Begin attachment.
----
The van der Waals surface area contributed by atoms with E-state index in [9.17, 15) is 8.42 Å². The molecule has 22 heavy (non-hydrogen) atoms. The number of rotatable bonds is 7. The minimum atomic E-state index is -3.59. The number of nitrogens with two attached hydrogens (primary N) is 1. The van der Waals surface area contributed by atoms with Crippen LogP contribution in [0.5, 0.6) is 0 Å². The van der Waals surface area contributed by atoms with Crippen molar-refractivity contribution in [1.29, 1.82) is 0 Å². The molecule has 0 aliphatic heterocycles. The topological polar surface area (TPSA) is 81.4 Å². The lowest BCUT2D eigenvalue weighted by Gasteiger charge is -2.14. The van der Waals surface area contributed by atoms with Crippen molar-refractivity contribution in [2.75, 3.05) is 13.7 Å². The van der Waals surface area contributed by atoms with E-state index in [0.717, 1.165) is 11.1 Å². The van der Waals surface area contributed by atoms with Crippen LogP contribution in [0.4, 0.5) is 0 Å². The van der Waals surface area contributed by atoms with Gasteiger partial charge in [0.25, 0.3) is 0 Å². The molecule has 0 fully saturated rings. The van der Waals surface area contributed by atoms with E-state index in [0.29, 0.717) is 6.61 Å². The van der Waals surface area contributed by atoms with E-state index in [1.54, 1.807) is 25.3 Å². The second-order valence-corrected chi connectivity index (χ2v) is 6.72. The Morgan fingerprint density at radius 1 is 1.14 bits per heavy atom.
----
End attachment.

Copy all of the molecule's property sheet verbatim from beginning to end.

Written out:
The van der Waals surface area contributed by atoms with E-state index in [9.17, 15) is 8.42 Å². The molecule has 22 heavy (non-hydrogen) atoms. The number of rotatable bonds is 7. The minimum atomic E-state index is -3.59. The number of nitrogens with two attached hydrogens (primary N) is 1. The van der Waals surface area contributed by atoms with Crippen LogP contribution in [0.5, 0.6) is 0 Å². The van der Waals surface area contributed by atoms with Crippen molar-refractivity contribution in [1.29, 1.82) is 0 Å². The molecule has 0 aliphatic heterocycles. The topological polar surface area (TPSA) is 81.4 Å². The lowest BCUT2D eigenvalue weighted by Gasteiger charge is -2.14. The van der Waals surface area contributed by atoms with Crippen molar-refractivity contribution in [2.75, 3.05) is 13.7 Å². The van der Waals surface area contributed by atoms with E-state index in [0.717, 1.165) is 11.1 Å². The van der Waals surface area contributed by atoms with Crippen LogP contribution in [0.4, 0.5) is 0 Å². The van der Waals surface area contributed by atoms with Gasteiger partial charge in [0.25, 0.3) is 0 Å². The molecule has 0 fully saturated rings. The van der Waals surface area contributed by atoms with E-state index in [0.29, 0.717) is 6.61 Å². The van der Waals surface area contributed by atoms with E-state index in [1.54, 1.807) is 25.3 Å². The second-order valence-corrected chi connectivity index (χ2v) is 6.72. The Morgan fingerprint density at radius 1 is 1.14 bits per heavy atom.